County pressures builder to remedy runoff problem Neighbors seek end to erosion

July 31, 1996|By James M. Coram | James M. Coram,SUN STAFF

When Shelly and David Sturtz bought their house in the Running Deer development near Gamber last fall, they did not expect to own waterfront property.

But whenever it rains, a torrent of water nearly a foot deep crosses their front yard, angles toward a neighbor's house and cuts a swath through the back yard to a spring in a ravine about 300 yards away.

On sunny days, the Sturtz yard looks as if an 18-wheeler has driven through through it. Parallel ruts created by the runoff from steep yards higher up in the development are about 3 feet wide and 6 to 8 inches deep.

Ms. Sturtz and her neighbors share a driveway at the end of Knox Court and have been trying for months to get the developer or the county to remedy a storm water management plan gone awry.

Their efforts are beginning to bear fruit.

An official from the Maryland Department of the Environment visited the site at their invitation last week and gave residents their first piece of good news.

"We will be pushing the developer to stabilize the erosion," William F. Limpert, district manager for inspection and compliance, told residents. "It is illegal to leave soil where it is likely to wash off. I've seen much, much worse, but it needs to be stopped. I'm sure the county will follow through to stop the pollution."

County officials took preliminary steps to do that Monday, when the Public Works Department revoked the remaining $15,000 of developer Marvin Clarke's performance bond. The county plans to use some or all of that money to remedy the problem.

Any money left over would be returned to Clarke minus a 15 percent deduction -- $2,225 -- for administrative costs. If the cost of stabilizing the erosion exceeds $15,000, Clarke will be billed for the remainder, said J. Michael Evans, the county public works director.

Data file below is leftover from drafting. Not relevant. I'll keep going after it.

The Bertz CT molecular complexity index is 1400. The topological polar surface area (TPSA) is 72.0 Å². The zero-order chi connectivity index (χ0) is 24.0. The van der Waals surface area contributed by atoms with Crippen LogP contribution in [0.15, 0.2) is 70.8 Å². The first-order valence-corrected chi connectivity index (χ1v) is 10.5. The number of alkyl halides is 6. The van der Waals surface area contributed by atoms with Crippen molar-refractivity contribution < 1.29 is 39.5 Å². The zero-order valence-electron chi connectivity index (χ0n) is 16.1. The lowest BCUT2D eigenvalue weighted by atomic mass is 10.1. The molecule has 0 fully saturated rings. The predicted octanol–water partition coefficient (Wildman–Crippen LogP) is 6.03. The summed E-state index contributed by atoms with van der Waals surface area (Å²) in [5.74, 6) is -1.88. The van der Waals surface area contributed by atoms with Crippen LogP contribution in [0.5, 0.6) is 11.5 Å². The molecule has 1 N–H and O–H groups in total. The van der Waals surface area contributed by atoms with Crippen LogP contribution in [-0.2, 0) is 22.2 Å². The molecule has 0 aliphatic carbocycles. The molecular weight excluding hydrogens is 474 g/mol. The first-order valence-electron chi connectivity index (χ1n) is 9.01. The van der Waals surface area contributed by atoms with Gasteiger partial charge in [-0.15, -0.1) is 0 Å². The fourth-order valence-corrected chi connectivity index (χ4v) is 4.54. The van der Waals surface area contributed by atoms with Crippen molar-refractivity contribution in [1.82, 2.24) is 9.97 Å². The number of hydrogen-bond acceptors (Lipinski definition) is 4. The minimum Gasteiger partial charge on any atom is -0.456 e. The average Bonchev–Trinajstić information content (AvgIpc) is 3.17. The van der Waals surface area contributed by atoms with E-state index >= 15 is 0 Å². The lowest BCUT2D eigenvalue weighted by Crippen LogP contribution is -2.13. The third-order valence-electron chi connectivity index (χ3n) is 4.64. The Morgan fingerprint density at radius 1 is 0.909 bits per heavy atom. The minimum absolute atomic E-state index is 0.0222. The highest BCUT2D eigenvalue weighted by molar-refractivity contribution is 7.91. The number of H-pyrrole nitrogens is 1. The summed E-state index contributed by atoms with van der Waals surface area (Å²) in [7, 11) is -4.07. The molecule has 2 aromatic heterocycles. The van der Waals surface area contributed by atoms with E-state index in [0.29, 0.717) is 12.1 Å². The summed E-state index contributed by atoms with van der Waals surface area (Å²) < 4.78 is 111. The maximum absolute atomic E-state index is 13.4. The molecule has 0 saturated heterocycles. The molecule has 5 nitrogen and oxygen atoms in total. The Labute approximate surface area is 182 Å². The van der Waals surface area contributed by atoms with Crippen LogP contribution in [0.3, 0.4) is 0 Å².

Monday's revocation of the performance bond was the first in his yearlong tenure as director, Evans said.

The preferred solution is for the developer to alleviate the problem. "They have the equipment, money and permits" to do the job, he said, adding, "We work very hard with developers to get them to correct their mistakes."

In this instance, the developer had asked for extra time to submit a plan for dealing with the erosion, Evans said. When the county received the request Friday afternoon, the plan was unacceptable, Evans said.

Clark R. Shaffer, the attorney representing the developer, said his clients -- a farm couple and their son -- "remain willing to attempt to find a solution to make the drainage system work and believe such a solution can be found."

"For the present, at least, we will continue to look to work out a solution," Shaffer said. "We hope that the county does not choose to build a different and more expensive system than the one they approved. We now believe we have a better way that will stabilize the area."

Residents, who met at the home of Tonya Semones to complain to officials and show them a videotape of the swift, deep runoff after a June 11 rain, are not so sure.

When county officials suggested that residents might want to the try latest remedy proposed by Clarke -- laying sod on yards and securing it with an environmental mesh -- residents balked.

"I've lost faith in the county," Semones said. "I am mad. M-A-D. They shouldn't experiment with my life and the lives of my children."

Sturtz said the development has been graded and seeded four times since October and that hay bales have been stacked in the path of the runoff, but to no avail.

James E. Slater Jr., the county environmental chief, told residents that meshed sodding might work. "As long as the yards are not stabilized, water is going to go downhill," he said. The amount of water in the runoff "should decrease with every blade of grass that comes in."

But grass is not coming in, residents said.

"My yard was regraded yesterday," said Debbie Wiedecker. "It's going to wash out in the next thunderstorm."

Evans, who met with Sturtz and Hickey Monday morning, proposes installing a system of underground pipes and ditches called inlets that would carry runoff water underneath the Sturtz and Hickey properties rather than across them.

Although it is less elaborate and less expensive than the underground system a county engineer outlined for residents June 28, "we like the idea," Sturtz said. "The county realized we weren't going to go away."

Evans said he expects to have a final design ready for residents' approval in about two weeks.

Pub Date: 7/31/96

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